Make no mistake: Instant messaging is taking root, with or without the blessing of IT.
To meet that demand, companies such as Sun Microsystems Inc., Oracle Corp., America Online Inc., and Yahoo Inc. revved up real-time communications capabilities at the IM Planet Spring 2003 conference this week in Boston. Microsoft Corp., meanwhile, confirmed that it will soon issue a beta of its Greenwich server.
Despite the flurry of product introductions and buzz, the show brought to light several concerns regarding the current state of IM security, accountability, and lack of IT control.
One problem is the proliferation in corporations of consumer-grade IM products, which lack critical enterprise requirements such as name-space control, directory integration, security and virus protection, and auditing and logging capabilities.
"There is a lot of concern out there right now [with IM]. You have this tidal wave of IM coming your way if you are an IT manager, and you really do need to do something about it," said analyst Michael Osterman, president of Osterman Research in Black Diamond, Wash. "Some companies try to block IM traffic, but that doesn't work."
According to Osterman, taking control of IM -- an effort Yahoo and Microsoft executives urged at the conference -- requires formulating a cohesive strategy, either by overlaying security and auditing tools on public IM systems or by investing in a corporate-strength IM product.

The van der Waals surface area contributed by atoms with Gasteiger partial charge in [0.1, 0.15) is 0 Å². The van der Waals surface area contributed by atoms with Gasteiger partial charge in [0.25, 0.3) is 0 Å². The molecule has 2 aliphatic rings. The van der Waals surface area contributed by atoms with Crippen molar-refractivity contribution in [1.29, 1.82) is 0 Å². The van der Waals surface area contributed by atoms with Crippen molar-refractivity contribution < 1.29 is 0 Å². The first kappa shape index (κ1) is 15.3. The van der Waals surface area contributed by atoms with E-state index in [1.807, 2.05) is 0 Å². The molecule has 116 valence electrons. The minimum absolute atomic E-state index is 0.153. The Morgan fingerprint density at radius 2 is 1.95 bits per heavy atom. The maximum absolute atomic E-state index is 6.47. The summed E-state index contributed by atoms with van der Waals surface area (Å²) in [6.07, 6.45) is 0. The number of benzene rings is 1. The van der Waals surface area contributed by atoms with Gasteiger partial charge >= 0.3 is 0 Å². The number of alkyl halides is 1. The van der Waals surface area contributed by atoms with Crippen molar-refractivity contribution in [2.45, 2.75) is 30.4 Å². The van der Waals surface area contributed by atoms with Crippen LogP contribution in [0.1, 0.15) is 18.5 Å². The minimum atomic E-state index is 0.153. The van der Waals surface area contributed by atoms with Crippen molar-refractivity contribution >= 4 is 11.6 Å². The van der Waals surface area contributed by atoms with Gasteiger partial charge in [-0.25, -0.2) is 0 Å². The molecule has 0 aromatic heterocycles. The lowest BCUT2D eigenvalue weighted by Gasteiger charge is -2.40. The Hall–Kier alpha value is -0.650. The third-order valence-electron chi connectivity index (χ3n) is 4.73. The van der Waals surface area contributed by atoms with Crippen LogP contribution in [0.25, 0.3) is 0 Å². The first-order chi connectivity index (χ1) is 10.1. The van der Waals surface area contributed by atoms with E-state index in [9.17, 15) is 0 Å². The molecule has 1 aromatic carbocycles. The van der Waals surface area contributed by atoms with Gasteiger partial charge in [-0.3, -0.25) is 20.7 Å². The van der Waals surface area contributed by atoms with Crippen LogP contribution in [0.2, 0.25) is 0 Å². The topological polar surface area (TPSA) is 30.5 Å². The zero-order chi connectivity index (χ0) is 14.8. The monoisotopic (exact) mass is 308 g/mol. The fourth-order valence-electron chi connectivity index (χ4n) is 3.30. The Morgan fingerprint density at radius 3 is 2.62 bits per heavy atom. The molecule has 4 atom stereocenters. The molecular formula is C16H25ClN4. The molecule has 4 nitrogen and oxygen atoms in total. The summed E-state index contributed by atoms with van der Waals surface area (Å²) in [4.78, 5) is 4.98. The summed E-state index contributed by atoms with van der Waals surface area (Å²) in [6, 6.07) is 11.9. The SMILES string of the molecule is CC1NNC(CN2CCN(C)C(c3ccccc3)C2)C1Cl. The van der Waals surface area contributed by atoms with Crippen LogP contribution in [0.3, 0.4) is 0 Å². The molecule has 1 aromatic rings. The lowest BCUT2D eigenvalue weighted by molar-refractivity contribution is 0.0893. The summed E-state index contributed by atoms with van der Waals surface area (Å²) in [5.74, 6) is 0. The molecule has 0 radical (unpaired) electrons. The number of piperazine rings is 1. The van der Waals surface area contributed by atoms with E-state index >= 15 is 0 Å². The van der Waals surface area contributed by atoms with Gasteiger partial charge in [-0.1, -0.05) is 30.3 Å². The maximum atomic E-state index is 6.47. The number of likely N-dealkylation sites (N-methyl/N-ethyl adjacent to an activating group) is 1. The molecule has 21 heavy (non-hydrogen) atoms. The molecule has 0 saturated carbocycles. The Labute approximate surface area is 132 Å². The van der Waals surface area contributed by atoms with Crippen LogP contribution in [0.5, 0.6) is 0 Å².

Interoperability, another key obstacle, is still a work in progress. IBM recently announced a deal with AOL to develop tighter integration of their corporate IM products, while AOL also teamed with Hewlett-Packard to integrate its Enterprise AOL Instant Messenger Services with HP's collaboration offerings. But in the long term, interoperability will likely come via support for the emerging SIP (Session Initiation Protocol)/Simple standard. IBM's Lotus Sametime currently supports SIP/Simple, and Microsoft plans to support it in Greenwich .
"IM is a virtual network on top of the Internet, and we haven't figured out how to leverage that yet," said David Gurle, a product unit manager at Microsoft in Redmond, Wash.
Speaking at IM Planet, Gurle told attendees that IM's presence-awareness feature is the key to the technology, and that element needs to be exploited.
Companies will likely get plenty of opportunity to explore IM's presence awareness and other benefits as a bevy of vendors prepare to crowd the market.
Sun Microsystems revealed plans at the conference to roll out a stand-alone IM server sometime in the next few months. Previously Sun offered IM capabilities with its Sun ONE (Open Net Environment) Portal Server framework. Oracle also announced plans to unveil Release 2 of its Collaboration Suite, which will add real-time collaboration and Web conferencing to its messaging suite.
(Scarlett Pruitt contributed to this report.)